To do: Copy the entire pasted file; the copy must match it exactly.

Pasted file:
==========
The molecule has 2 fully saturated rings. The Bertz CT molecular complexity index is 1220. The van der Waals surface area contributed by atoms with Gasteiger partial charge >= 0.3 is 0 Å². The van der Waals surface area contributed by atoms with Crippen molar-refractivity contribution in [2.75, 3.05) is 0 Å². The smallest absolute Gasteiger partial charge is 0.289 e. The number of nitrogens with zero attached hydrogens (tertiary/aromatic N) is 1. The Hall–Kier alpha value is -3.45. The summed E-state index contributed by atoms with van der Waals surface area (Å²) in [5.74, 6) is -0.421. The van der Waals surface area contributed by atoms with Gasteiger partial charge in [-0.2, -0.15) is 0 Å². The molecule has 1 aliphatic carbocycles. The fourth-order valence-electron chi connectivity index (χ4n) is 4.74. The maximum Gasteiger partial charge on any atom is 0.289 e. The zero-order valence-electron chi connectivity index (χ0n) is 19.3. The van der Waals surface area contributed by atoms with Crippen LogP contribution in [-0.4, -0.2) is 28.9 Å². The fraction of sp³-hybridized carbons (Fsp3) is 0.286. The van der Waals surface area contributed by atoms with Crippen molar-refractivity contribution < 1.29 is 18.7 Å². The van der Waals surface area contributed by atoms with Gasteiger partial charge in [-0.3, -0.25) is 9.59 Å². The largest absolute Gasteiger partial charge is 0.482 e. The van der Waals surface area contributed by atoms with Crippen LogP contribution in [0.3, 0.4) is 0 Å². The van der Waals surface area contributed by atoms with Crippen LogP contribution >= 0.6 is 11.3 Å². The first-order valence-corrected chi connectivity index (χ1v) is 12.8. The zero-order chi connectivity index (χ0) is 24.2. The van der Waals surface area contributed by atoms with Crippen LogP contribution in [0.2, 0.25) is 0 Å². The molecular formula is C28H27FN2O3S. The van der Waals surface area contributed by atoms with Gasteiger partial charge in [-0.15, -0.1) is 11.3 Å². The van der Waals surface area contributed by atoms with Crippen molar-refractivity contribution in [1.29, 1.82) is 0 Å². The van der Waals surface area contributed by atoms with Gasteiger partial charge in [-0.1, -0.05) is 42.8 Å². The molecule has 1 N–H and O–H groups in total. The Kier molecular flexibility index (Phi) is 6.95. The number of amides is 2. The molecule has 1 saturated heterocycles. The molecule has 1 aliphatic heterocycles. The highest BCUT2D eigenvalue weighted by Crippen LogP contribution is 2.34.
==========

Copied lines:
The molecule has 2 fully saturated rings. The Bertz CT molecular complexity index is 1220. The van der Waals surface area contributed by atoms with Gasteiger partial charge >= 0.3 is 0 Å². The van der Waals surface area contributed by atoms with Crippen molar-refractivity contribution in [2.75, 3.05) is 0 Å². The smallest absolute Gasteiger partial charge is 0.289 e. The number of nitrogens with zero attached hydrogens (tertiary/aromatic N) is 1. The Hall–Kier alpha value is -3.45. The summed E-state index contributed by atoms with van der Waals surface area (Å²) in [5.74, 6) is -0.421. The van der Waals surface area contributed by atoms with Gasteiger partial charge in [-0.2, -0.15) is 0 Å². The molecule has 1 aliphatic carbocycles. The fourth-order valence-electron chi connectivity index (χ4n) is 4.74. The maximum Gasteiger partial charge on any atom is 0.289 e. The zero-order valence-electron chi connectivity index (χ0n) is 19.3. The van der Waals surface area contributed by atoms with Crippen LogP contribution in [-0.4, -0.2) is 28.9 Å². The fraction of sp³-hybridized carbons (Fsp3) is 0.286. The van der Waals surface area contributed by atoms with Crippen molar-refractivity contribution < 1.29 is 18.7 Å². The van der Waals surface area contributed by atoms with Gasteiger partial charge in [-0.3, -0.25) is 9.59 Å². The largest absolute Gasteiger partial charge is 0.482 e. The van der Waals surface area contributed by atoms with Crippen LogP contribution in [0.3, 0.4) is 0 Å². The van der Waals surface area contributed by atoms with Crippen LogP contribution >= 0.6 is 11.3 Å². The first-order valence-corrected chi connectivity index (χ1v) is 12.8. The zero-order chi connectivity index (χ0) is 24.2. The van der Waals surface area contributed by atoms with Crippen LogP contribution in [0.2, 0.25) is 0 Å². The molecular formula is C28H27FN2O3S. The van der Waals surface area contributed by atoms with Gasteiger partial charge in [-0.15, -0.1) is 11.3 Å². The van der Waals surface area contributed by atoms with Crippen molar-refractivity contribution in [1.29, 1.82) is 0 Å². The van der Waals surface area contributed by atoms with Gasteiger partial charge in [-0.1, -0.05) is 42.8 Å². The molecule has 1 N–H and O–H groups in total. The Kier molecular flexibility index (Phi) is 6.95. The number of amides is 2. The molecule has 1 saturated heterocycles. The molecule has 1 aliphatic heterocycles. The highest BCUT2D eigenvalue weighted by Crippen LogP contribution is 2.34.